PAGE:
|Internet media type||application/x-iff|
|Developed by||Electronic Arts, Commodore|
|Type of format||Digital container format|
Interchange File Format (IFF) is a generic digital container file format originally introduced by Electronic Arts (in cooperation with Commodore) in 1985 to facilitate transfer of data between software produced by different companies.
IFF files do not have any standard filename extension. On many systems that generate IFF files, file extensions are not important because the operating system stores file format metadata separately from the file name). The
.iff filename extension is commonly used for the ILBM image file format, which uses the IFF container format.
Resource Interchange File Format is a format developed by Microsoft and IBM in 1991 that is based on IFF, except the byte order has been changed to little-endian to match the x86 microprocessor architecture. Apple's Audio Interchange File Format (AIFF) is a big-endian audio file format developed from IFF. The TIFF image file format is not related to IFF.
An IFF file is built up from chunks. Each chunk begins with what the specification calls a "Type ID" (what the Macintosh called an OSType, and Windows developers might call a FourCC). This is followed by a 32-bit signed integer (all integers in IFF file structure are big-endian) specifying the size of the following data (the chunk content) in bytes. Because the specification includes explicit lengths for each chunk, it is possible for a parser to skip over chunks that it either can't or doesn't care to process.
This structure is closely related to the type–length–value (TLV) representation.
There are predefined group chunks, with type IDs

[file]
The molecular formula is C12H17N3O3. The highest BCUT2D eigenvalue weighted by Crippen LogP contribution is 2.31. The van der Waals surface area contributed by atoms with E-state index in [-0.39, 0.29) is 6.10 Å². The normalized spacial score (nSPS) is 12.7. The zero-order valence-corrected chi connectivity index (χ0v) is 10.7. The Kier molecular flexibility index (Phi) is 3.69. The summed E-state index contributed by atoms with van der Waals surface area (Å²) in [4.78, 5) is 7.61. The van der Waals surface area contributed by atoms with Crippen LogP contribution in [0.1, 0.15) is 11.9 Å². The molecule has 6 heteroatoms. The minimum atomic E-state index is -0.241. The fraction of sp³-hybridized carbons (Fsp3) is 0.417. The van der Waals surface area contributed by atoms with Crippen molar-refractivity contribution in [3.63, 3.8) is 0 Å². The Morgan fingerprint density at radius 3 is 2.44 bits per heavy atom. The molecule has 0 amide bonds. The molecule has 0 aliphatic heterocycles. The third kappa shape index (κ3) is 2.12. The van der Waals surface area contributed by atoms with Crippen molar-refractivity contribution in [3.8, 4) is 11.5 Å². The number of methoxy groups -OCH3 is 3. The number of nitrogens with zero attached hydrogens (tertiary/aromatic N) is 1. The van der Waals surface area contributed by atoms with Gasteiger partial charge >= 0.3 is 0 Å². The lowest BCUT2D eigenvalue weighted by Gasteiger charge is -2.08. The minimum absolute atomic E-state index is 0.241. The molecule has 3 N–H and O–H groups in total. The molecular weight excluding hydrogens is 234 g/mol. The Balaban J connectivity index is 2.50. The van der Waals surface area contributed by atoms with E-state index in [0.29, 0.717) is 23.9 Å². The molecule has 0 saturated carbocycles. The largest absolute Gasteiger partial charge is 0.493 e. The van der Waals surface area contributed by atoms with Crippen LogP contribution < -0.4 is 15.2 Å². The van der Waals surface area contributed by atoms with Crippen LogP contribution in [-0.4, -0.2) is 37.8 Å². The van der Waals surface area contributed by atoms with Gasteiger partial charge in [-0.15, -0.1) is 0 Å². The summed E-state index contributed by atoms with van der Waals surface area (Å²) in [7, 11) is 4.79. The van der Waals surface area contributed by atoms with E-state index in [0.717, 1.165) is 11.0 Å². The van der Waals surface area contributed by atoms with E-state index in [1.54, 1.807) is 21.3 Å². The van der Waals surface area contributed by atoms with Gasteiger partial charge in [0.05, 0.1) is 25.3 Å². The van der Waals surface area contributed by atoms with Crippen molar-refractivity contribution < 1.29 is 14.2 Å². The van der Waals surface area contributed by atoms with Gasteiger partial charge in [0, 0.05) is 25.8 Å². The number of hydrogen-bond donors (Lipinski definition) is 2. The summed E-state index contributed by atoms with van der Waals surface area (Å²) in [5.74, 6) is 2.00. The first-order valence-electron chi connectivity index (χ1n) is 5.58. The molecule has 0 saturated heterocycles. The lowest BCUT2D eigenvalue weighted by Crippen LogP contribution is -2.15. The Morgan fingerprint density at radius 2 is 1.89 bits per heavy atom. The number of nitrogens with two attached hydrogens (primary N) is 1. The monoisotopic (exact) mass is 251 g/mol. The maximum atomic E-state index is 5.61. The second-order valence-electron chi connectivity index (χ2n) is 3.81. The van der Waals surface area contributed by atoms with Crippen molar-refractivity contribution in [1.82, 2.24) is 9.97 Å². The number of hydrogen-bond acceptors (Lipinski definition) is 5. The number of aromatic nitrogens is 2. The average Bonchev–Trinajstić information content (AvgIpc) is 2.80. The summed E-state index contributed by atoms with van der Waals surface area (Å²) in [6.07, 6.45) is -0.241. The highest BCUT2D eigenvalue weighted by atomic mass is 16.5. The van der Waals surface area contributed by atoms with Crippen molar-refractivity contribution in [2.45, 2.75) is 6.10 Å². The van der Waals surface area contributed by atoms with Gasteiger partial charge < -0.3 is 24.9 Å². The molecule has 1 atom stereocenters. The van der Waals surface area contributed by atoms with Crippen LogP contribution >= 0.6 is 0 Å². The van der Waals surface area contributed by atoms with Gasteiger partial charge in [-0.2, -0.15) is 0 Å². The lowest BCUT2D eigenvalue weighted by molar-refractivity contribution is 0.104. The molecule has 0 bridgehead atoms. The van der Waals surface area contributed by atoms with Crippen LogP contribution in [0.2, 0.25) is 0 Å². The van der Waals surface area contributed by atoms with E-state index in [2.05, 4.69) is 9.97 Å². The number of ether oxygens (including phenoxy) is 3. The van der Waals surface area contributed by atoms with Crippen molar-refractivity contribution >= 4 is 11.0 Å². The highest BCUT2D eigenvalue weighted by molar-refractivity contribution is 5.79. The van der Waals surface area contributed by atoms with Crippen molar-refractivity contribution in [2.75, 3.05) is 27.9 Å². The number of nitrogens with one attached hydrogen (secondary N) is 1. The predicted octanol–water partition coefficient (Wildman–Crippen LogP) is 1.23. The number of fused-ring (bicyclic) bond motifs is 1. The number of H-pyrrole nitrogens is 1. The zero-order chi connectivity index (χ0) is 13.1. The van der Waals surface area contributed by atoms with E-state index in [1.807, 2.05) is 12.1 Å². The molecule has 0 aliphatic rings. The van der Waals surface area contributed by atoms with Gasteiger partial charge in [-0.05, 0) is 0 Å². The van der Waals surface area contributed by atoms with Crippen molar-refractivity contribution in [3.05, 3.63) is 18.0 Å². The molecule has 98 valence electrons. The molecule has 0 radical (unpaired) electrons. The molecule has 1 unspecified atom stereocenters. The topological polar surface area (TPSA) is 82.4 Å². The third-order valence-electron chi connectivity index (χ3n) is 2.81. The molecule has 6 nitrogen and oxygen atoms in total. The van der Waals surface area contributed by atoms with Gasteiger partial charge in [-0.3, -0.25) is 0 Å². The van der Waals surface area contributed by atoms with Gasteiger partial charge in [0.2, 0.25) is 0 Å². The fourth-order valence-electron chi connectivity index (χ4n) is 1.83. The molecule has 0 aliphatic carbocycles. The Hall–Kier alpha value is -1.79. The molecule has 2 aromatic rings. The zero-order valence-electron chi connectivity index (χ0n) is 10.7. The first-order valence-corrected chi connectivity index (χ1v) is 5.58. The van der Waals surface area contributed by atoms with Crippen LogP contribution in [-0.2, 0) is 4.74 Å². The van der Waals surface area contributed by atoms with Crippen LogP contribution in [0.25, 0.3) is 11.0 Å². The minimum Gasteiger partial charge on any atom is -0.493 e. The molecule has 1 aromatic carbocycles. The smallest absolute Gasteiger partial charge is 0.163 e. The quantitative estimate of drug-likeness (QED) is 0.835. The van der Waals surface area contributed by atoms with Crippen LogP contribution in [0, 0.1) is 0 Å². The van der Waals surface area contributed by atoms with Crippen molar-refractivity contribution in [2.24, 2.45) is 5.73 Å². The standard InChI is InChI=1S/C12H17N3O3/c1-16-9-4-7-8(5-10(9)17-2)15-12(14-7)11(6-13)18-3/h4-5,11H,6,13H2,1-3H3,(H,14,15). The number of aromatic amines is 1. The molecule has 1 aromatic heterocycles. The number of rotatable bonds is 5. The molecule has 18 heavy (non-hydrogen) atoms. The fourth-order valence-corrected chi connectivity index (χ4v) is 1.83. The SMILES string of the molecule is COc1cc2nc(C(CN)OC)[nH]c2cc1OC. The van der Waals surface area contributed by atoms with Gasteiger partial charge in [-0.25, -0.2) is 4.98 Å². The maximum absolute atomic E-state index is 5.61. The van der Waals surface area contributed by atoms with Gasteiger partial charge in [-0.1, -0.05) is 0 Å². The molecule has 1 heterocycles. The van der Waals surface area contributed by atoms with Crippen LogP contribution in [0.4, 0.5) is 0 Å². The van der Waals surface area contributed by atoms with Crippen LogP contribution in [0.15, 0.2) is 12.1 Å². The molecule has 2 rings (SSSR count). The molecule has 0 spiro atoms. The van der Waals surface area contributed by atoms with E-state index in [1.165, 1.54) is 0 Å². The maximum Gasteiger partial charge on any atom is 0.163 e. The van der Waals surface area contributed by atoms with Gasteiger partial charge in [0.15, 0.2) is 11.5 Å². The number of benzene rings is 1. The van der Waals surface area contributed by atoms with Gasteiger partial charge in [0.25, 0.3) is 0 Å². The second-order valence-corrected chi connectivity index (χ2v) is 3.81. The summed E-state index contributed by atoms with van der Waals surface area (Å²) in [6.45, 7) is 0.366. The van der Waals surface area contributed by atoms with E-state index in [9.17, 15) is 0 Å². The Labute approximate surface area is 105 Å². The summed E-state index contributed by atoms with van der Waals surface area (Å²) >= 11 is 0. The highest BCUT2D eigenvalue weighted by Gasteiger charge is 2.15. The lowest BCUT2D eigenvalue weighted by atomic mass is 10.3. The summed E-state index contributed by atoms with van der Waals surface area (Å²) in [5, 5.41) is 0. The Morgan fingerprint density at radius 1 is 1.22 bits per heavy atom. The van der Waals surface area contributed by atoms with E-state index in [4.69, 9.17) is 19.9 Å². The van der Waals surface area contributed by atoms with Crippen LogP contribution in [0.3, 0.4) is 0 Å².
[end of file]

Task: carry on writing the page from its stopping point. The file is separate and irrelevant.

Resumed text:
CAT .[NB 1] A
FORM chunk is like a record structure, containing a type ID (indicating the record type) followed by nested chunks specifying the record fields. A
LIST is a factoring structure containing a series of
PROP (property) chunks plus nested group chunks to which those properties apply. A
CAT is just a collection of nested chunks with no special semantics. Group chunks can contain other group chunks, depending on the needs of the application. Group chunks, like their simpler counterparts, contain a length element. Skipping over a group can thus be done with a simple relative seek operation.
Chunks must begin on even file offsets, as befits the origins of IFF on the Motorola 68000 processor, which couldn't address quantities larger than a byte on odd addresses. Thus chunks with odd lengths will be "padded" to an even byte boundary by adding a so-called "pad byte" after their regular end.
The top-level structure of an IFF file consists of exactly one of the group chunks:
CAT , where
FORM is by far the most common one.
Each type of chunk typically has a different internal structure, which could be numerical data, text, or raw data. It is also possible to include other IFF files as if they are chunks (note that they have the same structure: four letters followed with length), and some formats use this. There are standard chunks that could be present in any IFF file, such as
AUTH (containing text with information about author of the file),
ANNO (containing text with annotation, usually name of the program that created the file),
NAME (containing text with name of the work in the file),
VERS (containing file version),
(c) (containing text with copyright information). There are also chunks that are common among a number of formats, such as
CMAP, which holds color palette in ILBM, ANIM and DR2D files (pictures, animations and vector pictures). There are chunks that have a common name but hold different data such as
BODY, which could store an image in an ILBM file and sound in an 8SVX file. And finally, there are chunks unique to their file type. Some programs that create IFF files add chunks to them with their internal data; these same files can later be read by other programs without any disruption (because their parsers could skip uninteresting chunks), which is a great advantage of IFF and similar formats.